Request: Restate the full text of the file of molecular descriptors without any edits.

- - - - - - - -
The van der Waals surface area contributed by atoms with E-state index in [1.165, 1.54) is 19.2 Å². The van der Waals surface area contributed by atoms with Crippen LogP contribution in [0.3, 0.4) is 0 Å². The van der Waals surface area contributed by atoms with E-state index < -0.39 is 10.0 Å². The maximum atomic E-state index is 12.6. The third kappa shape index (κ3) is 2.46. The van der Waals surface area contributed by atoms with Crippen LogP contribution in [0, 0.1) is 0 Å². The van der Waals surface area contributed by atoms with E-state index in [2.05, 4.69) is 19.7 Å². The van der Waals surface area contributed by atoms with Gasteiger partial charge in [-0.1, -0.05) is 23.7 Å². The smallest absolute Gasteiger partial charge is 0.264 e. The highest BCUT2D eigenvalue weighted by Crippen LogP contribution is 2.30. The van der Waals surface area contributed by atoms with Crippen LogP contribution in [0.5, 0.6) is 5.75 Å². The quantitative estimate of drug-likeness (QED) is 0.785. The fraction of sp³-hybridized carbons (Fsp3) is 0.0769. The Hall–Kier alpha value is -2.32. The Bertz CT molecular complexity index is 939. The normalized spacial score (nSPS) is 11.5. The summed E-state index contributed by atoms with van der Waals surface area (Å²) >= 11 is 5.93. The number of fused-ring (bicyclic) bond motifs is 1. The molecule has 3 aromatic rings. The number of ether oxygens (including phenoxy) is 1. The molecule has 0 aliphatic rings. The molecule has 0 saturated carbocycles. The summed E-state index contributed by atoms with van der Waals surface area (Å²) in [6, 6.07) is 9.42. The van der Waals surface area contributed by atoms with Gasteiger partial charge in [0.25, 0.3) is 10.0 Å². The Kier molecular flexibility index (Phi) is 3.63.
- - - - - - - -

The van der Waals surface area contributed by atoms with E-state index in [1.165, 1.54) is 19.2 Å². The van der Waals surface area contributed by atoms with Crippen LogP contribution in [0.3, 0.4) is 0 Å². The van der Waals surface area contributed by atoms with E-state index < -0.39 is 10.0 Å². The maximum atomic E-state index is 12.6. The third kappa shape index (κ3) is 2.46. The van der Waals surface area contributed by atoms with Crippen LogP contribution in [0, 0.1) is 0 Å². The van der Waals surface area contributed by atoms with E-state index in [2.05, 4.69) is 19.7 Å². The van der Waals surface area contributed by atoms with Gasteiger partial charge in [-0.1, -0.05) is 23.7 Å². The smallest absolute Gasteiger partial charge is 0.264 e. The highest BCUT2D eigenvalue weighted by Crippen LogP contribution is 2.30. The van der Waals surface area contributed by atoms with Crippen LogP contribution in [0.5, 0.6) is 5.75 Å². The quantitative estimate of drug-likeness (QED) is 0.785. The fraction of sp³-hybridized carbons (Fsp3) is 0.0769. The Hall–Kier alpha value is -2.32. The Bertz CT molecular complexity index is 939. The normalized spacial score (nSPS) is 11.5. The summed E-state index contributed by atoms with van der Waals surface area (Å²) >= 11 is 5.93. The number of fused-ring (bicyclic) bond motifs is 1. The molecule has 3 aromatic rings. The number of ether oxygens (including phenoxy) is 1. The molecule has 0 aliphatic rings. The molecule has 0 saturated carbocycles. The summed E-state index contributed by atoms with van der Waals surface area (Å²) in [6, 6.07) is 9.42. The van der Waals surface area contributed by atoms with Gasteiger partial charge in [0.25, 0.3) is 10.0 Å². The Kier molecular flexibility index (Phi) is 3.63.